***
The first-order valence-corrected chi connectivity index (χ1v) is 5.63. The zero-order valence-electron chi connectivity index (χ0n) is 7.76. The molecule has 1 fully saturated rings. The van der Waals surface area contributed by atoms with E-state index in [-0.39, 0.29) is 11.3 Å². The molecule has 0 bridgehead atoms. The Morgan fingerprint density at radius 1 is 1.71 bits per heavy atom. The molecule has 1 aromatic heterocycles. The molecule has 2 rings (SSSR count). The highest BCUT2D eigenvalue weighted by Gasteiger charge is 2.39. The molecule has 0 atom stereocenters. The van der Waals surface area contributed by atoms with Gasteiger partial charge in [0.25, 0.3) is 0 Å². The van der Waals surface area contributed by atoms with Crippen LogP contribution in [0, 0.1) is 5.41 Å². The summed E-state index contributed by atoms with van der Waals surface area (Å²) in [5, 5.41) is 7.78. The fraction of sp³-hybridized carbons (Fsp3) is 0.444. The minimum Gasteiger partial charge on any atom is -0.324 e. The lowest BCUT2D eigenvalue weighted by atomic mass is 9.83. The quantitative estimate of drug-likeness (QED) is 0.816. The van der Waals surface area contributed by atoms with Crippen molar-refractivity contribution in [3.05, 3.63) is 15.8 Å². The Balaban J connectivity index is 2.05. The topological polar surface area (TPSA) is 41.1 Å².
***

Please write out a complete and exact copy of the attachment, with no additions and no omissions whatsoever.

The first-order valence-corrected chi connectivity index (χ1v) is 5.63. The zero-order valence-electron chi connectivity index (χ0n) is 7.76. The molecule has 1 fully saturated rings. The van der Waals surface area contributed by atoms with E-state index in [-0.39, 0.29) is 11.3 Å². The molecule has 0 bridgehead atoms. The Morgan fingerprint density at radius 1 is 1.71 bits per heavy atom. The molecule has 1 aromatic heterocycles. The molecule has 2 rings (SSSR count). The highest BCUT2D eigenvalue weighted by Gasteiger charge is 2.39. The molecule has 0 atom stereocenters. The van der Waals surface area contributed by atoms with Gasteiger partial charge in [0.25, 0.3) is 0 Å². The van der Waals surface area contributed by atoms with Crippen LogP contribution in [0, 0.1) is 5.41 Å². The summed E-state index contributed by atoms with van der Waals surface area (Å²) in [5, 5.41) is 7.78. The fraction of sp³-hybridized carbons (Fsp3) is 0.444. The minimum Gasteiger partial charge on any atom is -0.324 e. The lowest BCUT2D eigenvalue weighted by atomic mass is 9.83. The quantitative estimate of drug-likeness (QED) is 0.816. The van der Waals surface area contributed by atoms with Crippen molar-refractivity contribution in [3.05, 3.63) is 15.8 Å². The Balaban J connectivity index is 2.05. The topological polar surface area (TPSA) is 41.1 Å².